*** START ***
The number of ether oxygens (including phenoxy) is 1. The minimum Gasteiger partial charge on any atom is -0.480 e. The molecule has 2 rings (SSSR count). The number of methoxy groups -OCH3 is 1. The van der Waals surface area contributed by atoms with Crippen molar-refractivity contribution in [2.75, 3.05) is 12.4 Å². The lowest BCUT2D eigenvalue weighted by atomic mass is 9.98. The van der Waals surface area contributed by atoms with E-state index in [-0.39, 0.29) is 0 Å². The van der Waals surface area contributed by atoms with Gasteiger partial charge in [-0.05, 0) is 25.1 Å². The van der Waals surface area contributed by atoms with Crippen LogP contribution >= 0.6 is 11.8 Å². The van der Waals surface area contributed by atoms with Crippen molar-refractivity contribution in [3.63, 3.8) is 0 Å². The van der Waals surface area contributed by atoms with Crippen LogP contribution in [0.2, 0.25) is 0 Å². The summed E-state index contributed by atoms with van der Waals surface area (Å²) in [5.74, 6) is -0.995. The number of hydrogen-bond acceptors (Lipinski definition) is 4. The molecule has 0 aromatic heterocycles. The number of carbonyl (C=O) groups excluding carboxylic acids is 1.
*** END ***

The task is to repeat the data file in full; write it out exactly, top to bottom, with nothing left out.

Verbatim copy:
The number of ether oxygens (including phenoxy) is 1. The minimum Gasteiger partial charge on any atom is -0.480 e. The molecule has 2 rings (SSSR count). The number of methoxy groups -OCH3 is 1. The van der Waals surface area contributed by atoms with Crippen molar-refractivity contribution in [2.75, 3.05) is 12.4 Å². The lowest BCUT2D eigenvalue weighted by atomic mass is 9.98. The van der Waals surface area contributed by atoms with E-state index in [-0.39, 0.29) is 0 Å². The van der Waals surface area contributed by atoms with Gasteiger partial charge in [-0.05, 0) is 25.1 Å². The van der Waals surface area contributed by atoms with Crippen LogP contribution >= 0.6 is 11.8 Å². The van der Waals surface area contributed by atoms with Crippen molar-refractivity contribution in [3.63, 3.8) is 0 Å². The van der Waals surface area contributed by atoms with Crippen LogP contribution in [0.2, 0.25) is 0 Å². The summed E-state index contributed by atoms with van der Waals surface area (Å²) in [5.74, 6) is -0.995. The number of hydrogen-bond acceptors (Lipinski definition) is 4. The molecule has 0 aromatic heterocycles. The number of carbonyl (C=O) groups excluding carboxylic acids is 1.